The winter of 2010-2011 brought an epic, historic amount of snow to the East coast of the United States. Many residents of the affected areas have never seen so much snow at one time, and many cities were completely unprepared to deal with the aftermath – despite having plenty of advance notice – as evidenced by the above image of New York City. But as bad as the East coasters have it, this snow is nothing compared to the mountains of powder Japan is buried beneath.
These unaltered photographs give an idea of the type of major snow accumulation in Honshu, Japan each winter. The pictures show the main road through the Japanese Alps which is closed all winter long due to the massive amounts of snow covering it.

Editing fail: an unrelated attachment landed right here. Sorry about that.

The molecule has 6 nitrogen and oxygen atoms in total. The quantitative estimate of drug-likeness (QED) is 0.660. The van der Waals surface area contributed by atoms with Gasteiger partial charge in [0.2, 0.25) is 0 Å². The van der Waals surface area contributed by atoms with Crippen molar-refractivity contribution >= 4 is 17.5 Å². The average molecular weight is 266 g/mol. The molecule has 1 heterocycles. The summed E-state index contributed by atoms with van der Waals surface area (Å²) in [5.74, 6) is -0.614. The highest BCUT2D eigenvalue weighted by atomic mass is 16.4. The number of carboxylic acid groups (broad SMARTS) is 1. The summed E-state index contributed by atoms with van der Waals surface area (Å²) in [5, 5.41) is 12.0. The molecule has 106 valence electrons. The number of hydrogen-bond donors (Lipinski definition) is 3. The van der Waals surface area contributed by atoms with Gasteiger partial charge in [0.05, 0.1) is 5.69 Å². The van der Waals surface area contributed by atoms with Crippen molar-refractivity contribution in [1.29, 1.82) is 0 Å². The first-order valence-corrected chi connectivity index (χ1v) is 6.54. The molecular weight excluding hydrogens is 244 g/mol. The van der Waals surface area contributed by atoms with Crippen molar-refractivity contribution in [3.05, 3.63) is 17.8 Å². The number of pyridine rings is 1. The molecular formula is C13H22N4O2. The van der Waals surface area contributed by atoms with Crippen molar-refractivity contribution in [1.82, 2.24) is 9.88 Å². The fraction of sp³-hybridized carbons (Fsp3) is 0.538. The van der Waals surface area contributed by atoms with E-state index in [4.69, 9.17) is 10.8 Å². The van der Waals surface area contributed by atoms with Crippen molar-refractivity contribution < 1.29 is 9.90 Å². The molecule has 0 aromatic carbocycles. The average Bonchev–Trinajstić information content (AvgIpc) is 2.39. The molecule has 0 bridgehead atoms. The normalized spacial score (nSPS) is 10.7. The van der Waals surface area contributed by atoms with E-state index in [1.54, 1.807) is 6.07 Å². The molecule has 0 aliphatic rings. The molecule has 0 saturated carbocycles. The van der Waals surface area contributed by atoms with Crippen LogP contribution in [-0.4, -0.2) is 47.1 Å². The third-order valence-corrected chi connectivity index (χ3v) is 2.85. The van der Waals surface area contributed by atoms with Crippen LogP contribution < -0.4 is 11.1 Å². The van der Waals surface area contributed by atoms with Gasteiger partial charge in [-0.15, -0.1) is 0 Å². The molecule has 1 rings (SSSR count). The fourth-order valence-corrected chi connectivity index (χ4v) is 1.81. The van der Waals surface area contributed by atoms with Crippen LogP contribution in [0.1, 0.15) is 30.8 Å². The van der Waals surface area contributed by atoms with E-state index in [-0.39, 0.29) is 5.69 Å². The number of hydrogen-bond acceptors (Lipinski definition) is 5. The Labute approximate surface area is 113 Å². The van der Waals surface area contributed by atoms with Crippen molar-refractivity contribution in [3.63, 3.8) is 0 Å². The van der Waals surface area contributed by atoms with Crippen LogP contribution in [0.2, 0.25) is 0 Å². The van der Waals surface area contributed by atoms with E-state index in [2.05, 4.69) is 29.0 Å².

Every spring the road is uncovered by snowplows which are tasked with the incredible job of clearing an average of 56 feet of snow.
(all images via: Gizmodo)
The huge piles of snow would be daunting even to the most experienced cold climate dweller. Luckily for New York and the rest of the East coast, the snow here hasn’t quite accumulated to the height of a five-story building just yet. But if it does, maybe Japan can give us some pointers on dealing with the snowmageddon.